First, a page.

Most Bibles label the book we simply call Acts as The Acts of the Apostles. But it doesn’t take too long before we realize it really isn’t about the apostles. They are present, but not central. Even in the sections that highlight Peter and Paul, the most mentioned of the apostles, it still is not really about them.
Consistently, the work of the apostles is attributed to the Holy Spirit and points to Christ. The Holy Spirit empowers, emboldens, moves, speaks, calls, informs and many other actions.In fact, the Holy Spirit is mentioned 54 times in Acts, more than in any other book of the New Testament.
He appears in chapter 1, verse 2. He is present in story after story after story. Yet He never seems to call attention to Himself. He is always pointing to Jesus, the story of Jesus, the resurrection of Jesus, and the power of Jesus. One theologian, in light of how the Holy Spirit seems to always direct attention away from Himself, calls Him, “The shy member of the Trinity.”
It seems the early church struggled over such issues as the deity of Jesus and the deity of the Holy Spirit. In light of that, there was a council called in Nicaea in 325 C.E., which affirmed the deity of both. However, a fuller statement was made in the Council of Constantinople in 381 C.E. At that council, further clarification was given. The end result was the following statement:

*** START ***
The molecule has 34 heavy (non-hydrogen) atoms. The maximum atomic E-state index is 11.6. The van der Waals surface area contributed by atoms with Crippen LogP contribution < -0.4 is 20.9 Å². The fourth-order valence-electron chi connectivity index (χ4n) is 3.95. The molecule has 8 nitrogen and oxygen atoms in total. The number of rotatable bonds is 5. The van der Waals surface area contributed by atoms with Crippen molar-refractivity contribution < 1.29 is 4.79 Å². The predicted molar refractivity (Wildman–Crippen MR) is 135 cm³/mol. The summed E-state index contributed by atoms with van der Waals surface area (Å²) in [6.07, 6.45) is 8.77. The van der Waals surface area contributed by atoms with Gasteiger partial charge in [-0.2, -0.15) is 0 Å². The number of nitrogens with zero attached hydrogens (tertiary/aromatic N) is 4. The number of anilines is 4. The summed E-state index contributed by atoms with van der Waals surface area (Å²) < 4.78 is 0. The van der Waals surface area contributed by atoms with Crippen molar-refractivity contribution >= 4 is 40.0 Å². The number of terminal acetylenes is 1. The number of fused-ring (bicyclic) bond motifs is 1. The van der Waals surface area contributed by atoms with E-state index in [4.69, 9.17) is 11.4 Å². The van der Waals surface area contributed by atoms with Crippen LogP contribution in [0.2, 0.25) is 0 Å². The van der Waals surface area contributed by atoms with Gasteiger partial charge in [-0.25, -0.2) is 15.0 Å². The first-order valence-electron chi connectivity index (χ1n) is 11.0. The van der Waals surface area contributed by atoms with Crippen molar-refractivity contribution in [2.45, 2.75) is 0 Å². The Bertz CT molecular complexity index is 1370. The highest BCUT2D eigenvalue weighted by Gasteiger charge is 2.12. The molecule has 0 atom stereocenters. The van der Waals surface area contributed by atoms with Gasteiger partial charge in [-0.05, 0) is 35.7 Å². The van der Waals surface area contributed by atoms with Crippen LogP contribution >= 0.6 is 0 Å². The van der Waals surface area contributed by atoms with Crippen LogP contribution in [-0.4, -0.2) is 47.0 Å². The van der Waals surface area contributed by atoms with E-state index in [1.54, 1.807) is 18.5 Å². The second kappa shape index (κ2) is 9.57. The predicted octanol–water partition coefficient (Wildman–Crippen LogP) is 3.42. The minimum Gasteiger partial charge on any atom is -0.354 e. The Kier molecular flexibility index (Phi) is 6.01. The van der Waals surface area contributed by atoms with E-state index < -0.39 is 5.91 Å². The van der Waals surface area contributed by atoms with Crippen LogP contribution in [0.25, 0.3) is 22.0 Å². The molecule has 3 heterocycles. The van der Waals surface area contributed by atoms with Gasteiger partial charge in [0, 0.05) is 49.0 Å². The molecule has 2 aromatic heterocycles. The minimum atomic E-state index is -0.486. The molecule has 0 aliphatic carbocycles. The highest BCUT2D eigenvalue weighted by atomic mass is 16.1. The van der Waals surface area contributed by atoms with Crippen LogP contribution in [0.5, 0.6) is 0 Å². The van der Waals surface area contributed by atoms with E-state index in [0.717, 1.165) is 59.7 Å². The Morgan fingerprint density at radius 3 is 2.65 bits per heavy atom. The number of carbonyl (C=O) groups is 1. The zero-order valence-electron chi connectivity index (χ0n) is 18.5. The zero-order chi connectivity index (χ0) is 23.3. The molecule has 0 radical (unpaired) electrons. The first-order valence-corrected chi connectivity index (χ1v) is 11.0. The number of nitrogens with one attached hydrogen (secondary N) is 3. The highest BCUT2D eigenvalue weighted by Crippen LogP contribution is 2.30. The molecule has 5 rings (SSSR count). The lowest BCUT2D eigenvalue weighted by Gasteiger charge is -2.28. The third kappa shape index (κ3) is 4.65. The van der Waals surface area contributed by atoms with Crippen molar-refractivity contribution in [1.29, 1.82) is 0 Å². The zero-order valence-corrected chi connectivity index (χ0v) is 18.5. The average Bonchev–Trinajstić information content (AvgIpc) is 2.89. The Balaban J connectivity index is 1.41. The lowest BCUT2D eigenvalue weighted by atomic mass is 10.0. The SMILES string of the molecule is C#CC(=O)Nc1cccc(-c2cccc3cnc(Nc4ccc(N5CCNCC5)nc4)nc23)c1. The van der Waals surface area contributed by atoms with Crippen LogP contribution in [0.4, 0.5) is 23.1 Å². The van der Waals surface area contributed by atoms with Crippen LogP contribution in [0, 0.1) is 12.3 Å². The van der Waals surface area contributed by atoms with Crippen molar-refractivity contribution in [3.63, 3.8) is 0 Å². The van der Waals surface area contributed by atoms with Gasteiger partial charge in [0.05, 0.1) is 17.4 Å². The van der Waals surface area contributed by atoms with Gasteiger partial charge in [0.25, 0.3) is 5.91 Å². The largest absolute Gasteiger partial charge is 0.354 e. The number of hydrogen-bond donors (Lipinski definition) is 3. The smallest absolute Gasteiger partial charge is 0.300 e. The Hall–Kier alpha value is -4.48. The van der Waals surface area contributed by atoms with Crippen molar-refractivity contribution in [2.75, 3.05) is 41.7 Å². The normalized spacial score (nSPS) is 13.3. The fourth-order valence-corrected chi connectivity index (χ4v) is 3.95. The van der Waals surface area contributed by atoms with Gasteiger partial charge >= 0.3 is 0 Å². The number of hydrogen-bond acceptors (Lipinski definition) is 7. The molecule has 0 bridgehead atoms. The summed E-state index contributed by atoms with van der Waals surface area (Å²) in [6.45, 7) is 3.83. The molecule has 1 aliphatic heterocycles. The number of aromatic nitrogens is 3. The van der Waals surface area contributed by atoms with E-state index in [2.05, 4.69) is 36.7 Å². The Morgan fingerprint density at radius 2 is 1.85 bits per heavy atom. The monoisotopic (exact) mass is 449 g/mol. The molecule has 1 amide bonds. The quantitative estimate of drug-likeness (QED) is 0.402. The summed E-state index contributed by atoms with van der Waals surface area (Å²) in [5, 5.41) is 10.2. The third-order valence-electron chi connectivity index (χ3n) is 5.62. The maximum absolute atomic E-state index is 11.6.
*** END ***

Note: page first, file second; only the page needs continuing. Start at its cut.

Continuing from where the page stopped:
I believe in the Holy Spirit, the Lord, the giver of life,
who proceeds from the Father and the Son,
who with the Father and the Son is adored and glorified,
who has spoken through the prophets.
Such a Trinitarian approach is found in Revelation 1:4-5.
4 John to the seven churches that are in Asia: Grace to you and peace from him who is and who was and who is to come (Eternal Father), and from the seven spirits who are before His throne (Holy Spirit), 5 and from Jesus Christ the faithful witness, the firstborn of the dead, and the ruler of kings on earth. (clarifications added)